2 Background

2.1 Optimizing Reservoir Operation

Since the 1960s, the optimization of reservoir operation has gained importance as one of the main research areas in water resources management (Yeh 1985). Different reservoir optimization methods have been used, including linear, non-linear, and dynamic programming with different limitations, such as, respectively, linearizing non-linear variables, finding non-global optima, and a heavy computational burden (Yeh 1985; Husain 2012).

Traditional deterministic optimization models are scenario-dependent, meaning that certain variables such as reservoir inflows, water demands, or system losses are parameters in the models. This is because only statistical descriptions of hydrologic variables or unreliable forecasts of long-term average conditions usually exist. Consequently, deterministic optimization models may fail to include the impacts of low probability but costly events such as floods or droughts (Farmer and Vogel 2016).

Another approach to incorporating variability into the optimization model is to include stochasticity in model inputs. However, reservoir operators are often skeptical of using optimization models with such complexity (Celeste and Billib 2009; Motta de Santana Moreira and Celeste 2017). In recent years, with the improvements in simulation models and computational power, intelligent computational programming has been developed. A prevalent example is Evolutionary Computation, a programming technique with different optimization algorithms such as Genetic Algorithms, Particle Swarm Optimization, Simulated Annealing, Honey Bees Mating, and Artificial Neural Networks. Choong and El-Shafie (2015) provide a comprehensive review of the use and application of these techniques for reservoir management.

2.2 Stochasticity in Reservoir Operation

The uncertainty underlying several hydrologic processes has led to the development of stochastic optimization techniques in water resources that integrate random or unknown variables such as precipitation, streamflow, or water demands. These techniques have been applied to derive operation rules for single reservoir (Butcher 1971; Saadat and Asghari 2019) and multi-reservoir systems (Stedinger et al. 2013; Macian-Sorribes et al. 2017; Zatarain Salazar et al. 2017) under uncertain hydroclimatic conditions. An example is the Linear Decision Rule (LDR) introduced by Revelle et al. (1969), which specified reservoir releases based on the difference in the initial storage and a decision parameter for a particular period. Such parameters include hydropower generation targets, water allocation rights, and minimum navigation flow requirements. Linear problems, however, tend to have explicit single objectives and consider environmental water demands as constraints within the model.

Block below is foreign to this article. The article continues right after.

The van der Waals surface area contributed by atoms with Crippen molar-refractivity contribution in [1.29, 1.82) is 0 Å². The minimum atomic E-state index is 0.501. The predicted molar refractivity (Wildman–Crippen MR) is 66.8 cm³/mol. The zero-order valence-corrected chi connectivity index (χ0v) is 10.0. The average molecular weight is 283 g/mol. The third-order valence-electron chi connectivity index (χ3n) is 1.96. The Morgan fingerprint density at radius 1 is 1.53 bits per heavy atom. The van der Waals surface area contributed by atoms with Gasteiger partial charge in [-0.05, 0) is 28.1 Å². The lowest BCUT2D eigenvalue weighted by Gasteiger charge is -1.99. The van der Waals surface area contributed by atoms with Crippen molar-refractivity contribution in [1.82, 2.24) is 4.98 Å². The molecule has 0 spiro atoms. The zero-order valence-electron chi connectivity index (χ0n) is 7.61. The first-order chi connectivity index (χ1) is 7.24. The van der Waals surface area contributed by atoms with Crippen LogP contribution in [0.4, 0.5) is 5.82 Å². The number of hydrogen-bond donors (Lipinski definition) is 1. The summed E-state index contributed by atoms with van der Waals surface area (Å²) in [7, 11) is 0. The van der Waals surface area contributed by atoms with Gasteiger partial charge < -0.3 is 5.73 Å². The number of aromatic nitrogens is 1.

Stochastic non-linear problems have also been developed in the literature. The Stochastic Dual Dynamic Programming (SDDP) approach was successfully applied to develop reservoir operation policies for multi-reservoir systems (Pereira and Pinto 1991; Tilmant and Kelman 2007) and later extended and applied to the Jucar basin in Spain to explicitly include stream-aquifer interactions (Macian-Sorribes et al. 2017). Another approach is Sampling Stochastic Dynamic Programming (SSDP) developed to investigate methods of increasing the water allocation efficiency of multi-reservoir operations in the Geum River basin of Korea (Kim et al. 2007; Eum et al. 2010). SSDP incorporates the annual correlation of streamflow from historical or synthetic data by combining different streamflow scenarios within the optimization model. Compared with a deterministic approach using average streamflow, the results show improved performance if inflow uncertainty is explicitly included into the modeling process (Kim et al. 2007). Gaivoronski et al. (2012) developed a scenario-based stochastic optimization method of a water resources system to obtain robust policies that minimize the risk of wrong decisions and allow the user to implement an emergency policy under a re-optimization phase. These non-linear problems tend to become computationally intensive and do not guarantee global optimal solutions.